Agency directors selected a $138 million proposal for retail shops and restaurants surrounding a miniature golf course, carousel and 130-foot high Ferris wheel planned by local businessman and former politician D.G. "Andy" Anderson.
After intensive negotiations, agency directors in a 7-2 vote rejected Anderson's project on the grounds that it contained unrealistic financial assumptions.
Jan Yokota, agency executive director from 1996 to 2003, said it's hard to say whether housing would have made a significant difference in the 1998 development effort because the condo market was still relatively weak.
But as the housing market strengthened, Yokota resumed the effort to put housing back in the Kaka'ako makai plan.
"There was interest in including residences as part of the mix to activate the area — to make it a live-work-play area so it didn't fall prey to the downtown syndrome (where activity) goes dark at night," she said.
The agency adopted a waterfront business plan in 2002 that suggested residences should be moderately priced for white-collar workers.
"Waterfront residences will not compete with the high or low extremes of the market," the 2002 business plan said.
In 2002, UH began building a new medical school on state land on the peninsula, and the agency began negotiating to lease a 10-acre site at Point Panic to a developer wanting to build a $200 million aquarium and marine research complex.
After Gov. Linda Lingle took office in 2003, the agency continued to pursue changing its rules to allow housing in the makai area, and directors at a 2003 meeting voted to commission a study to further assess the issue.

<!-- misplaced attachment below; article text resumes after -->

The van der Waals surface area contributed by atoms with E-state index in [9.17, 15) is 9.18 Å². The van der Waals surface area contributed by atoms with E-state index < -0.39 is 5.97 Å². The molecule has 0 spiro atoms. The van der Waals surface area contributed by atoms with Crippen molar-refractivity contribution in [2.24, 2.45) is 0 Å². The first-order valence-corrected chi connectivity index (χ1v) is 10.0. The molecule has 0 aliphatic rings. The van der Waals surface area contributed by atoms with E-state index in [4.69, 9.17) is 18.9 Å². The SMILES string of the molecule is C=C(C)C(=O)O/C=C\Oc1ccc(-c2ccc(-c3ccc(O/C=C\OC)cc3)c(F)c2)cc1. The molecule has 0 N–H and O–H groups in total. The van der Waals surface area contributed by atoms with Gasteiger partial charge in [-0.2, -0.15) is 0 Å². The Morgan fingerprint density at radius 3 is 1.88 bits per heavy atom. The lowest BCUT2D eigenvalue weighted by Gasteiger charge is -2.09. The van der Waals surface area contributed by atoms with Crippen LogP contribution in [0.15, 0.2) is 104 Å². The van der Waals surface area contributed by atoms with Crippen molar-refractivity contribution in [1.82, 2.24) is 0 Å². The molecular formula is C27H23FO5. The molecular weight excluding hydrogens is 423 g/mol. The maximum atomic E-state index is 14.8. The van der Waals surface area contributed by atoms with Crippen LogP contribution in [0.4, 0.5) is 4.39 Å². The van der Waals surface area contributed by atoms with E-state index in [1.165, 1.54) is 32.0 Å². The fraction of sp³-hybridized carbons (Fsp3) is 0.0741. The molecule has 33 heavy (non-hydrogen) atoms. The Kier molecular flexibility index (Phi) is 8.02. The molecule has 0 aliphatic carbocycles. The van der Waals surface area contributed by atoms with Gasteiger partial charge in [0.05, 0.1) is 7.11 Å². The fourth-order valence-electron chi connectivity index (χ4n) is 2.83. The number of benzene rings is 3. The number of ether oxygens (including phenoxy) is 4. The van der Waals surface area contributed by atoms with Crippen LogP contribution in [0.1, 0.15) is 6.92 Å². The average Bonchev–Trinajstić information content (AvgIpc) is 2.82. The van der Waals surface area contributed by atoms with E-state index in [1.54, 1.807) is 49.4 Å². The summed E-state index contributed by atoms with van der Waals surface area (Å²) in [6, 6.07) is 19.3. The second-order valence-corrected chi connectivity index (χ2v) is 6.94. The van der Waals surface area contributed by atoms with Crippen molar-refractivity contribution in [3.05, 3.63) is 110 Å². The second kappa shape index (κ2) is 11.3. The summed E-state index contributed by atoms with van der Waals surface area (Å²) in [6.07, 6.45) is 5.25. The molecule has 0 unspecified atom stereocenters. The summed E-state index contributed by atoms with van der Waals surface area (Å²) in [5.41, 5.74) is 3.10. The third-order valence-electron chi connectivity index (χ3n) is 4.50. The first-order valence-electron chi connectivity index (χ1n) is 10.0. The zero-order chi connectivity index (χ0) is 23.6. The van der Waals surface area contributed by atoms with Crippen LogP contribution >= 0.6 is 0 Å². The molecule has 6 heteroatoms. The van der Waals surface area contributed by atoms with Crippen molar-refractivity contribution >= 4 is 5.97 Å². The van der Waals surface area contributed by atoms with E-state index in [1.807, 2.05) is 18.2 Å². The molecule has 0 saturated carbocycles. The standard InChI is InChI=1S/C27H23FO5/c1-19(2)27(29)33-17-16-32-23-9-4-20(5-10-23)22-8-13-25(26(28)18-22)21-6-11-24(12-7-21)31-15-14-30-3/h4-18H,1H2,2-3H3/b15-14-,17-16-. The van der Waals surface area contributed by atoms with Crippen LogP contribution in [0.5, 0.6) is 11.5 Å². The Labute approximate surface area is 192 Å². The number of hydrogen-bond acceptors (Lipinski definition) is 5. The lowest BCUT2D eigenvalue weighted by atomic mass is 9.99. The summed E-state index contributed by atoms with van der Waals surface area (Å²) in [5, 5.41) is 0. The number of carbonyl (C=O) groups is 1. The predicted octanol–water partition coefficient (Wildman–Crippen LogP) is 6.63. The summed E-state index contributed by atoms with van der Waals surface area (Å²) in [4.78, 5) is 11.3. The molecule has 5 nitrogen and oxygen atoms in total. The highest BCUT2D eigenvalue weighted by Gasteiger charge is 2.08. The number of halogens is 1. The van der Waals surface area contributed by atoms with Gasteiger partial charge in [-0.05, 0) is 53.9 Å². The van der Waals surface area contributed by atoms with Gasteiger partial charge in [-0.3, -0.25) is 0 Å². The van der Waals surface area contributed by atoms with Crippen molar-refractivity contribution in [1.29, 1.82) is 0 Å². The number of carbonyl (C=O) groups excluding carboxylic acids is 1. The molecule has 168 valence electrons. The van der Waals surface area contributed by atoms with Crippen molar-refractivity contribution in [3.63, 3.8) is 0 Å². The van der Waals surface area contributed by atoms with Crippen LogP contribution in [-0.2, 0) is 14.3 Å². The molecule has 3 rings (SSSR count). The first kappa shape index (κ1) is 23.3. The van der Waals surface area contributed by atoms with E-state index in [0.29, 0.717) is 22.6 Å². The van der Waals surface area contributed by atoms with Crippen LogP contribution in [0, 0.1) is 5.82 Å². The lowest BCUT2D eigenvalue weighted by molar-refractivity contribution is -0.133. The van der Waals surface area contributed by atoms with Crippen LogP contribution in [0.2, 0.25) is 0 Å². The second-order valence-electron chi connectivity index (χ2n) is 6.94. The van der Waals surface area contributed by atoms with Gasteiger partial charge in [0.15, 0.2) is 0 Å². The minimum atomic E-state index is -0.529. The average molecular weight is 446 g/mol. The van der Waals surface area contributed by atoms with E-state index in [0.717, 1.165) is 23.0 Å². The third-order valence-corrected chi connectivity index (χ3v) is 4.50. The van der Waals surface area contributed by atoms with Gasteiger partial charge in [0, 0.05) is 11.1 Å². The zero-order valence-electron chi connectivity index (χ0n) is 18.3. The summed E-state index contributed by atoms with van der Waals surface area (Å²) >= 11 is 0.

Local consulting firm Mikiko Corp. produced the study, which noted the strong demand for condos and recommended that units in Kaka'ako makai could be sold for $350,000 to more than $4.5 million, or rented for $1,200 to $3,000 a month.
The study estimated that 60 percent to 70 percent of buyers and renters would be Hawai'i residents.
Late last year, the aquarium deal fell apart, and the agency in January solicited development proposals for 36.5 acres of state land, suggesting that residential use be included in anticipation of the agency amending its rules.
In September, the agency board approved the rule change after a public hearing that drew closely divided public testimony. A week later, the agency selected Alexander & Baldwin Inc. as having the preferred development plan over five others that also included condos.
A&B amended its plan earlier this month in response to community concerns, in part reducing the number of condos from 947 units in three 20-story buildings to about 630 units in two buildings.
The agency is scheduled to decide whether to proceed with A&B's amended plan at a Jan. 11 meeting.
Reach Andrew Gomes at email@example.com.